Innovation and Institutions

Innovation and Institutions

A Multidisciplinary Review of the Study of Innovation Systems

New Horizons in the Economics of Innovation series

Edited by Steven Casper and Frans van Waarden

Innovation and Institutions is an extensive elaboration on the make up of systems of innovation. It examines why some countries are more innovative than others, why national styles of innovation differ, and goes on to explore why some countries make radical innovations but fail to successfully market them, whilst others making incremental innovations have more commercial success.

Chapter 8: A prototypical institution: law, regulation and innovation

Frans van Waarden

Subjects: economics and finance, economics of innovation, institutional economics, innovation and technology, economics of innovation, innovation policy

Extract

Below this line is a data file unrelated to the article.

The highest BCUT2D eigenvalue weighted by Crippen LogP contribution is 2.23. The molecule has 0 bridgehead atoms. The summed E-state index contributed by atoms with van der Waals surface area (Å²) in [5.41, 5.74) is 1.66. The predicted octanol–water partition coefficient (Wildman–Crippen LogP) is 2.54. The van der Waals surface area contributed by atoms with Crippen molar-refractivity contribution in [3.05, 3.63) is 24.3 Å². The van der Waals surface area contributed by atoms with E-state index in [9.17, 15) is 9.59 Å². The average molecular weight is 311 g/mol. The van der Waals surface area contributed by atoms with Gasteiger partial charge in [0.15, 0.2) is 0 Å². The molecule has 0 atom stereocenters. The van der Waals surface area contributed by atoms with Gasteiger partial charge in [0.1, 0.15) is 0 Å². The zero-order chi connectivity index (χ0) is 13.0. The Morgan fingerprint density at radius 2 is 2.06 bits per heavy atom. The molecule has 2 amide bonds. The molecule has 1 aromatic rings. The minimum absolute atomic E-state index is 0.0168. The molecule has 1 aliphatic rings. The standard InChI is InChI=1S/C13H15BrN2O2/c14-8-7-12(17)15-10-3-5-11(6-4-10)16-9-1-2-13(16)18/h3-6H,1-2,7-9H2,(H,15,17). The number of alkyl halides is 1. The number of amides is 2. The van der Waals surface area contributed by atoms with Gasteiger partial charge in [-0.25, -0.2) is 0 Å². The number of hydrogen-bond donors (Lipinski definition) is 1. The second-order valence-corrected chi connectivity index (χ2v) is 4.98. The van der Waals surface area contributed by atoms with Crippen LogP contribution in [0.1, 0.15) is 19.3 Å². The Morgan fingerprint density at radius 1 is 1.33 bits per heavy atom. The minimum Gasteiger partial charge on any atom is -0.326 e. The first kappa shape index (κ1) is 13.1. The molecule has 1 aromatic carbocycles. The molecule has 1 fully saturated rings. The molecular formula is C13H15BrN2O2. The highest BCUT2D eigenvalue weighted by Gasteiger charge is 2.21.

Frans van Waarden 1 NATIONAL SYSTEMS OF INNOVATION The ‘national systems of innovation’ literature (Freeman 1987; Dosi et al. 1988; Lundvall 1992; Nelson 1993, 1994; Edquist 1997; Freeman and Soete 1997) has given a prominent place to institutions. It has argued that the innovative capacity of nations depends on the system of institutions that they have in place to support or hinder innovation, and hence that differences in the innovative performance of nations can be traced back to differences in institutional make-up. However, in their terms institutions are mainly organizations, organizations that provide incentives and resources, possibilities and constraints for innovation. The authors of the contributions to the classic anthology of Richard Nelson (1993) discuss different organizations that make up these innovation systems, but they call them institutions. They mean the organizations or sets of organizations that produce or control the major resources for innovation: banks and other finance-providing organizations and financial markets, research organizations, training and educational organizations, unions and other organizations that form part of the system of labour relations, and organizations involved in technical standardization. They do recognize that the organizations and inter-organizational relations that make up the national systems of innovations are influenced by ‘institutions’, now used in a more specific meaning than above (where they mean organization sets), namely the ‘norms, habits, conventions and rules’ of a society. But these remain largely unexplored in this literature. This chapter elaborates on such institutions, in particular the most idealtypical ones, law and regulations, and investigate what role...

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